I think there is a disconnect between many Millennials and their money. It’s different than it was for their parents, or even for the some of the Gen Xers that came before, because the more time that passes, the harder it can be to accumulate wealth.
We don’t have time to get into the whys of that here, but listen – you’ll never save anything if you don’t try, right?
If you’re a Millennial looking to make smarter money decisions going forward, here are 8 mistakes you’ll want to avoid.
8. Living beyond their means.
A recent Lending Tree survey found that 3 out of the top 5 Millennial expenses that accrue credit card debt are making ends meet, clothes shopping, and eating out.
This seems to suggest that there are some misplaced priorities and an unwillingness to stick to a reasonable budget.
Don’t get into debt trying to keep up with the Joneses.
7. Avoiding credit.
Plenty of Millennials grew up watching their parents struggle with credit card debt during the recession, and so refuse to open credit card accounts at all.
Experts warn against this practice, because credit makes the world go ’round, and if you need to buy something larger like a home or a car, having a limited credit profile could work against you.
6. Not saving for retirement.
Many Millennials seem to have a “live for today” attitude, choosing to spend their money now instead of save it.
But the longer you wait, the more interest you lose out on, and the future is never as far away as it seems.
5. Avoiding risk.
Millennials do tend to invest, but according to an AMG Funds survey, only 30% of them are stock investments – one-third below what average investors hold.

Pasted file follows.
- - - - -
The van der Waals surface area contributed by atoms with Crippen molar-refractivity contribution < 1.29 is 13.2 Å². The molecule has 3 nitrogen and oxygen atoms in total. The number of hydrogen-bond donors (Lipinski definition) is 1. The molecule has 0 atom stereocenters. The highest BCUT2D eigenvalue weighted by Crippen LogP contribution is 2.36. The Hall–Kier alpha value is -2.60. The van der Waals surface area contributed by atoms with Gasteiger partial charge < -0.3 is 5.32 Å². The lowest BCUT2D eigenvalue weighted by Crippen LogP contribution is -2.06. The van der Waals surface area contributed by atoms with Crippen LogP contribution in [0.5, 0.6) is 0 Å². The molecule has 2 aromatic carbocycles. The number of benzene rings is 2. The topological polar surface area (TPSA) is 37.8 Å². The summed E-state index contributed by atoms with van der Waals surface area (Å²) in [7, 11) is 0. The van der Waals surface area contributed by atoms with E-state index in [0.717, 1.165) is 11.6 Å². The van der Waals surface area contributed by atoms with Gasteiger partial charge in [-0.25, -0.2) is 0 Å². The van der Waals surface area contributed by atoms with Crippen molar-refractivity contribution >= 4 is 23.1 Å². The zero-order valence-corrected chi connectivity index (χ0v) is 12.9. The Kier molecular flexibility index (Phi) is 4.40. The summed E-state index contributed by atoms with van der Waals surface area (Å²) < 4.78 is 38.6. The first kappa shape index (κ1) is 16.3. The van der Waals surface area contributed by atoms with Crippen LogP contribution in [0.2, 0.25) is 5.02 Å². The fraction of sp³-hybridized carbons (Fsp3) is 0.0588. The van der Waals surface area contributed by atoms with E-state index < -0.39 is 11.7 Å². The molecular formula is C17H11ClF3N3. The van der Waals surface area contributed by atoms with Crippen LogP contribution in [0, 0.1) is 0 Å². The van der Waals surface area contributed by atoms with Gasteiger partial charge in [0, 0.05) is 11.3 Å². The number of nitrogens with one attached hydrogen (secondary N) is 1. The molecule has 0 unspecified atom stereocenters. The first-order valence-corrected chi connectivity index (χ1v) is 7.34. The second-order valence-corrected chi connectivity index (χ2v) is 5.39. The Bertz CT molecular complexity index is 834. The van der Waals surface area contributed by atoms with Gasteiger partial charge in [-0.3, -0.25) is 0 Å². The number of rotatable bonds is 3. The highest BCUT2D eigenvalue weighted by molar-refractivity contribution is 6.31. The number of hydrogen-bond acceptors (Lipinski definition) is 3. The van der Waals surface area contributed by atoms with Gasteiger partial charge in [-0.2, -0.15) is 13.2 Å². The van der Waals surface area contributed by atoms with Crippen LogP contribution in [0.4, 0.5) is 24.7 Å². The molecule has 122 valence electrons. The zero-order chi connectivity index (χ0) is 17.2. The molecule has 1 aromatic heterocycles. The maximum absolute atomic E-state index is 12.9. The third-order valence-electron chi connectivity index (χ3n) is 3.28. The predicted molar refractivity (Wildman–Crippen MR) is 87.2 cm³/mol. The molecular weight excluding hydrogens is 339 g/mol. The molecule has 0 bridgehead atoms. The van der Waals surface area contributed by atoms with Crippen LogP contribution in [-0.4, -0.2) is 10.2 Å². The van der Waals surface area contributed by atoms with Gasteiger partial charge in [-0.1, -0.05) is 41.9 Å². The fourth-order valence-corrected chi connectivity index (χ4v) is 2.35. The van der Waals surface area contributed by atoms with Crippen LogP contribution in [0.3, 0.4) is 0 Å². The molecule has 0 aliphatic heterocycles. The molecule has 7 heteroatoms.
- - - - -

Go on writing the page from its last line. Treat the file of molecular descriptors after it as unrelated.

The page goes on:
When you’re young, take the risks – you’ve got time to recover.
4. Missing out on rewards.
Speaking of credit cards, if you’re too scared to use them, you miss out on things like cash back, miles, and other bonuses that are sincere reasons to apply.
3. Letting their student loans default.
Around 13% of student loans are in default, and those behind-payments can have lasting financial consequences.
There’s help available, so don’t just ignore them – call and ask for assistance.
2. Not taking advantage of their 401k.
If your company has a 401k match, deposit the maximum – you never want to leave free money on the table.
1. Not making estimated tax payments.
So many people are freelancing or living off the “gig economy,” but that lifestyle can be fraught with tax challenges.
Don’t wait until the end of the year, because the bill you get could be bigger than what you can pay – the IRS charges penalties for not paying as you go, too, and you don’t want to get on that merry-go-round if you can help it.
I think this is very good advice!
If you’ve got anything to add to the list, please share it with us in the comments!